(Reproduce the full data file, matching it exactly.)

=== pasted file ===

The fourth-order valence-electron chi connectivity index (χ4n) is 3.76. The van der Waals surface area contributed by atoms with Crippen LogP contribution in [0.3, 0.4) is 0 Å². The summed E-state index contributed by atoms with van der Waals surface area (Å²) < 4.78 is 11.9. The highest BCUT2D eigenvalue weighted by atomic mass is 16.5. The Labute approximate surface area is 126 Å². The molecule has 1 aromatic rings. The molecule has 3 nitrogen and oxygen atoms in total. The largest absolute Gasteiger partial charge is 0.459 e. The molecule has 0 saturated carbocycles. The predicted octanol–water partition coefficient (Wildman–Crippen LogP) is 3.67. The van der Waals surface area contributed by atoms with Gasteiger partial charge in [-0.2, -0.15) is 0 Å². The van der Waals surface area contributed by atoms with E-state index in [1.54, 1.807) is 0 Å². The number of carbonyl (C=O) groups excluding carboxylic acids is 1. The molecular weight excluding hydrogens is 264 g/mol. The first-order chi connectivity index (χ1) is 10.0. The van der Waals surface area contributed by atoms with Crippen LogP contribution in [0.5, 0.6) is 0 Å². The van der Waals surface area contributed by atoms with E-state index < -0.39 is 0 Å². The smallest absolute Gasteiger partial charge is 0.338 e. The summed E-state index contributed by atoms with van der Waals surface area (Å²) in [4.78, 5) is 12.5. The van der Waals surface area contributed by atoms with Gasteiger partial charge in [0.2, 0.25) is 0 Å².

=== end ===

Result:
The fourth-order valence-electron chi connectivity index (χ4n) is 3.76. The van der Waals surface area contributed by atoms with Crippen LogP contribution in [0.3, 0.4) is 0 Å². The summed E-state index contributed by atoms with van der Waals surface area (Å²) < 4.78 is 11.9. The highest BCUT2D eigenvalue weighted by atomic mass is 16.5. The Labute approximate surface area is 126 Å². The molecule has 1 aromatic rings. The molecule has 3 nitrogen and oxygen atoms in total. The largest absolute Gasteiger partial charge is 0.459 e. The molecule has 0 saturated carbocycles. The predicted octanol–water partition coefficient (Wildman–Crippen LogP) is 3.67. The van der Waals surface area contributed by atoms with Gasteiger partial charge in [-0.2, -0.15) is 0 Å². The van der Waals surface area contributed by atoms with E-state index in [1.54, 1.807) is 0 Å². The number of carbonyl (C=O) groups excluding carboxylic acids is 1. The molecular weight excluding hydrogens is 264 g/mol. The first-order chi connectivity index (χ1) is 10.0. The van der Waals surface area contributed by atoms with Crippen LogP contribution in [0.5, 0.6) is 0 Å². The van der Waals surface area contributed by atoms with E-state index < -0.39 is 0 Å². The smallest absolute Gasteiger partial charge is 0.338 e. The summed E-state index contributed by atoms with van der Waals surface area (Å²) in [4.78, 5) is 12.5. The van der Waals surface area contributed by atoms with Gasteiger partial charge in [0.2, 0.25) is 0 Å².